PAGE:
The first step at addressing this problem is to determine which planets people really care about naming. That is going to most likely be those close to home. Would it be those within 10 light years, 20 light years, 30 light years? People probably won’t care about naming a neptune sized planet 700 light years away orbiting 10 AU around an orange dwarf star after we have discovered 15 thousand like it already.

    I personally like how the system is evolving naming objects in the solar system. Those who discover an object would have the first opportunity to name it. At their discretion they may decide to open the naming process to the public.This process generates public interest in the research and potentially more political support for governemnt funding for research in this field. The IAU role in the process is a traditional one and as such has its own intrinsic value by maintaining a certain standard which allows for more effective and less confusing communiation about objects that are discovered. Just by hearing the name of an object, you already have an idea that it is a solar system object, what kind of object it is, and where it might be located.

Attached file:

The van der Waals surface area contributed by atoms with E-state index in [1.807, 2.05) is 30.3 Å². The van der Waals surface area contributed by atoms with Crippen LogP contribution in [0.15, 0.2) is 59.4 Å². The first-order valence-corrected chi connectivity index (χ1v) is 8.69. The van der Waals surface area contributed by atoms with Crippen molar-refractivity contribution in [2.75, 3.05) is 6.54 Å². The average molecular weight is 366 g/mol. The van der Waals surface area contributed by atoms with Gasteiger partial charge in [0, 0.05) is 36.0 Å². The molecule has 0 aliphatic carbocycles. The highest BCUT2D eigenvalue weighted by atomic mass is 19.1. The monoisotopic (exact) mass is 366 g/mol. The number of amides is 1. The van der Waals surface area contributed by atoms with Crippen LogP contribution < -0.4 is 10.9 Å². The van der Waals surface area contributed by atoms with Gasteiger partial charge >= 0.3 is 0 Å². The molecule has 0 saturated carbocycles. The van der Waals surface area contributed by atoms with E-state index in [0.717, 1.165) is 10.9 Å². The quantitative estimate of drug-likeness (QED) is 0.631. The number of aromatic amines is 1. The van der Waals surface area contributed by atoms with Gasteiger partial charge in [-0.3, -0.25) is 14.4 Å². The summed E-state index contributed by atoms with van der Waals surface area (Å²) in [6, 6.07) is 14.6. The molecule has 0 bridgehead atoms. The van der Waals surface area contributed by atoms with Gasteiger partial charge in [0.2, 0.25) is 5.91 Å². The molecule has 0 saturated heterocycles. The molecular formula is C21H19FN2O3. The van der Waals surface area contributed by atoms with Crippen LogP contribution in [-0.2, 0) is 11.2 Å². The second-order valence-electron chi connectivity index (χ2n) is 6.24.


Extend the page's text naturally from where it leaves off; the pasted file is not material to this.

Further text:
To continue this function to exoplanets, there has to be a need for some kind of universal nomenclature that serves the same purpose. My question is, is that even possible? Can the IAU construct a nomenclature system that is intrinsically helps astronomers communicate about which exoplanets they are talking about? If they cannot, then there is no point to having them oversee the process of naming exoplanets in order to maintain certain standards of nomencalture and this kind of authority should be removed. I do believe that some agency will need to oversee the naming process and rubber stamp it to make it official. So the IAU is a natural choice to serve in this oversight capacity which I think they should retain. A small veto capacity would be needed to exclude proposed names that are offensive to the public. With regards to the IAU it will become impractical for them to come up with unique and creative names for what will eventually be millions of exoplanets.